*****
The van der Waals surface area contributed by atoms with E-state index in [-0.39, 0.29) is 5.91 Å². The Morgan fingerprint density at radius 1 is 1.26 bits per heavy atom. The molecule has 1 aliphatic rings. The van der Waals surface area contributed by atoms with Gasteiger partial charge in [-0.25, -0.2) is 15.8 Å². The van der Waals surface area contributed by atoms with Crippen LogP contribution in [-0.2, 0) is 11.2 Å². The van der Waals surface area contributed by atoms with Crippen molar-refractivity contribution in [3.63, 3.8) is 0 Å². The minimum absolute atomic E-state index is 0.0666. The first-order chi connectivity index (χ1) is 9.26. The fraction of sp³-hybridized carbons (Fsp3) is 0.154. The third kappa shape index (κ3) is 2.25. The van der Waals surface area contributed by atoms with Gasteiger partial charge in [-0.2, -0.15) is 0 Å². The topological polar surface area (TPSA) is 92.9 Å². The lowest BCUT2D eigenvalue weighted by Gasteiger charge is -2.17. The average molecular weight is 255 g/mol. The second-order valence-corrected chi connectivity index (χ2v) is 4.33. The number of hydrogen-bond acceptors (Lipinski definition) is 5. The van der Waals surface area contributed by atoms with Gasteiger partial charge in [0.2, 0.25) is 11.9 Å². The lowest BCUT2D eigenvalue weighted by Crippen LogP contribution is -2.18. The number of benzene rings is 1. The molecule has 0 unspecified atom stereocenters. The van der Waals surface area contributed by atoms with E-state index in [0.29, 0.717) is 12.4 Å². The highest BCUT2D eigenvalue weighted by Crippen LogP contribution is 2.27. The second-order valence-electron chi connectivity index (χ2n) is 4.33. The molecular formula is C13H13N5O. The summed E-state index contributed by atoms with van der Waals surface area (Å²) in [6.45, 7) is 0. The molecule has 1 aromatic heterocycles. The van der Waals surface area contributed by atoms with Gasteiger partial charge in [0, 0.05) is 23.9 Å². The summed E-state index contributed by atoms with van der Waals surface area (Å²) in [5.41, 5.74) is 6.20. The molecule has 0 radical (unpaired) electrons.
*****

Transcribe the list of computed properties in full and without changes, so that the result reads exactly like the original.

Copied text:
The van der Waals surface area contributed by atoms with E-state index in [-0.39, 0.29) is 5.91 Å². The Morgan fingerprint density at radius 1 is 1.26 bits per heavy atom. The molecule has 1 aliphatic rings. The van der Waals surface area contributed by atoms with Gasteiger partial charge in [-0.25, -0.2) is 15.8 Å². The van der Waals surface area contributed by atoms with Crippen LogP contribution in [-0.2, 0) is 11.2 Å². The van der Waals surface area contributed by atoms with Crippen molar-refractivity contribution in [3.63, 3.8) is 0 Å². The minimum absolute atomic E-state index is 0.0666. The first-order chi connectivity index (χ1) is 9.26. The fraction of sp³-hybridized carbons (Fsp3) is 0.154. The third kappa shape index (κ3) is 2.25. The van der Waals surface area contributed by atoms with Gasteiger partial charge in [-0.2, -0.15) is 0 Å². The topological polar surface area (TPSA) is 92.9 Å². The lowest BCUT2D eigenvalue weighted by Gasteiger charge is -2.17. The average molecular weight is 255 g/mol. The second-order valence-corrected chi connectivity index (χ2v) is 4.33. The number of hydrogen-bond acceptors (Lipinski definition) is 5. The van der Waals surface area contributed by atoms with Gasteiger partial charge in [0.2, 0.25) is 11.9 Å². The lowest BCUT2D eigenvalue weighted by Crippen LogP contribution is -2.18. The number of benzene rings is 1. The molecule has 0 unspecified atom stereocenters. The van der Waals surface area contributed by atoms with E-state index in [0.29, 0.717) is 12.4 Å². The highest BCUT2D eigenvalue weighted by Crippen LogP contribution is 2.27. The second-order valence-electron chi connectivity index (χ2n) is 4.33. The molecular formula is C13H13N5O. The summed E-state index contributed by atoms with van der Waals surface area (Å²) in [6.45, 7) is 0. The molecule has 1 aromatic heterocycles. The van der Waals surface area contributed by atoms with Gasteiger partial charge in [0, 0.05) is 23.9 Å². The summed E-state index contributed by atoms with van der Waals surface area (Å²) in [5.41, 5.74) is 6.20. The molecule has 0 radical (unpaired) electrons.